RPM, Volume 12, Number 41, October 10 to October 16, 2010

God Speaks!
A Father's Journey Through Autism

By Todd Hardin

Todd serves as the Minister of Counseling and Discipleship at Salem Baptist Church in Knoxville, Tennessee. He holds a Master's of Divinity degree in Pastoral Counseling from Liberty Baptist Theological Seminary. He is currently writing his dissertation for the doctoral program in Biblical Counseling at Westminster Theological Seminary. Todd's ministry may be summarized as "helping saints, sinners, and sufferers see the goodness and glory of God." A devoted family man, Todd has been married to his lovely bride Brenda since 1994. The couple has been blessed with two wonderful boys, Tucker (born in 1998) and Fletcher (born in 2002). Todd may be contacted at revhardin@gmail.com
Adversity by itself does not build character. It reveals character, and what it reveals in us is often dark. Nevertheless, God puts adversity to good work. In His hands, adversity serves gracious, constructive purposes.

You never truly know how you will respond to a given hardship until you find yourself unexpectedly facing it. Nowhere have I found this to be truer than in my own family. Something very difficult took us completely by surprise. Dealing with it proved surprisingly difficult. We struggled more than I could ever have imagined. However, God brought good. Here is our story.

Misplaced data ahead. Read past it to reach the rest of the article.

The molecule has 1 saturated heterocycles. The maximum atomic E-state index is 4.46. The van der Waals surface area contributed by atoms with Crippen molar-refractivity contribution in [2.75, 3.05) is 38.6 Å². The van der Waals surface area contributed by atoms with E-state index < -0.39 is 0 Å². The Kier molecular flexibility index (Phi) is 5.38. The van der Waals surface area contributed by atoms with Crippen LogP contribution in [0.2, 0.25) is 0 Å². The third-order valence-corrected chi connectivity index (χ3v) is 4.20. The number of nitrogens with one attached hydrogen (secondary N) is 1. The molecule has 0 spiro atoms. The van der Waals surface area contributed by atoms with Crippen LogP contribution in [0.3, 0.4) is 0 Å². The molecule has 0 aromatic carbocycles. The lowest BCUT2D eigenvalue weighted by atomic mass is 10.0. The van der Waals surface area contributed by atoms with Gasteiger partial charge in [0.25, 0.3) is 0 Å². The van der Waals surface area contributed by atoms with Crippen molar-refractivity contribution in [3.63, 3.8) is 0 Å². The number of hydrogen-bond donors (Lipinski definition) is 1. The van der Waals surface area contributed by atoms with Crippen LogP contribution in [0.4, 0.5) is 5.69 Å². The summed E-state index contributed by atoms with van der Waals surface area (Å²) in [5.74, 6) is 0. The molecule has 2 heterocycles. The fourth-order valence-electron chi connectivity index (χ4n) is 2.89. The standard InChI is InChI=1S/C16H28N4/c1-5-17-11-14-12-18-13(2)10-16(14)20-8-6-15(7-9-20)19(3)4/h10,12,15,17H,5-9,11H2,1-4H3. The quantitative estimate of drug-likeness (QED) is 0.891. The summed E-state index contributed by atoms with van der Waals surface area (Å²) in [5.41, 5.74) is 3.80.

My name is Todd. If I were to describe myself, I would say that I am a man who loves my family. I am a husband of a beautiful, godly woman named Brenda and the father of two small boys. Our oldest boy Tucker is everything you could ask for in a son. He is polite, witty, and perhaps the kindest person I know. Our youngest son Fletcher is the spitting image of his proud father. I would love to tell you that I enjoy taking my boys to ball games and sharing those special experiences that Dads accumulate before their sons discover girls, cars, and cell phones; but if I did, I would be lying. For these experiences have been reserved for other Dads. In God's sovereign wisdom, He blessed our family with a very special young man. Our little Fletcher suffers from severe autism and by all accounts is most likely mentally retarded as well.

I write this article specifically to husbands and fathers in families such as mine. In these next few pages, I want to accomplish three simple tasks. First, I want to give voice to the experience of living life in a family with an autistic child. Second, I want to help you cut through the fog of grief in order to find "the" Redeemer who speaks and acts within your current struggles. Third, I want to demonstrate how you can truly go through this life grieving, yet hopeful. I will accomplish these tasks by taking you on my personal journey. However, before you join me upon the path, I want you to know that I too am still a pilgrim who has yet to reach his destination. I do not have every answer; but I am painfully yet blessedly aware of Who does.